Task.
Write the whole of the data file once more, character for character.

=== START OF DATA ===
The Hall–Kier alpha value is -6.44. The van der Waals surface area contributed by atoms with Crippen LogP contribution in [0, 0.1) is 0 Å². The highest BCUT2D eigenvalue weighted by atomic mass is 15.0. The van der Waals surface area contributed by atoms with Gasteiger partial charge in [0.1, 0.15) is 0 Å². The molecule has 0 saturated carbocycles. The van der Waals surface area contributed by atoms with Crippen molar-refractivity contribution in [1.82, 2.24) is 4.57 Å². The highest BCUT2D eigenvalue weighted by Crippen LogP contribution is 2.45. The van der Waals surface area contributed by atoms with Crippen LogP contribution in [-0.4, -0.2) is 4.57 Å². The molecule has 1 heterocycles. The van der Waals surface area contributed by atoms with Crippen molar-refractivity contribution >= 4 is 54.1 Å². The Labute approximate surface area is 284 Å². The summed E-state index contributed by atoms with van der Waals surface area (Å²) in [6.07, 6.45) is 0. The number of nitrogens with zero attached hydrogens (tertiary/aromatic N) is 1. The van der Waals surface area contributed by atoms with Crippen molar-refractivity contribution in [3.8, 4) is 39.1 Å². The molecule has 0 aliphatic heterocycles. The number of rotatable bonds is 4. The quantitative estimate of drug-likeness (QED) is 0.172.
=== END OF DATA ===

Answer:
The Hall–Kier alpha value is -6.44. The van der Waals surface area contributed by atoms with Crippen LogP contribution in [0, 0.1) is 0 Å². The highest BCUT2D eigenvalue weighted by atomic mass is 15.0. The van der Waals surface area contributed by atoms with Gasteiger partial charge in [0.1, 0.15) is 0 Å². The molecule has 0 saturated carbocycles. The van der Waals surface area contributed by atoms with Crippen molar-refractivity contribution in [1.82, 2.24) is 4.57 Å². The highest BCUT2D eigenvalue weighted by Crippen LogP contribution is 2.45. The van der Waals surface area contributed by atoms with Crippen LogP contribution in [-0.4, -0.2) is 4.57 Å². The molecule has 1 heterocycles. The van der Waals surface area contributed by atoms with Crippen molar-refractivity contribution >= 4 is 54.1 Å². The Labute approximate surface area is 284 Å². The summed E-state index contributed by atoms with van der Waals surface area (Å²) in [6.07, 6.45) is 0. The number of nitrogens with zero attached hydrogens (tertiary/aromatic N) is 1. The van der Waals surface area contributed by atoms with Crippen molar-refractivity contribution in [3.8, 4) is 39.1 Å². The molecule has 0 aliphatic heterocycles. The number of rotatable bonds is 4. The quantitative estimate of drug-likeness (QED) is 0.172.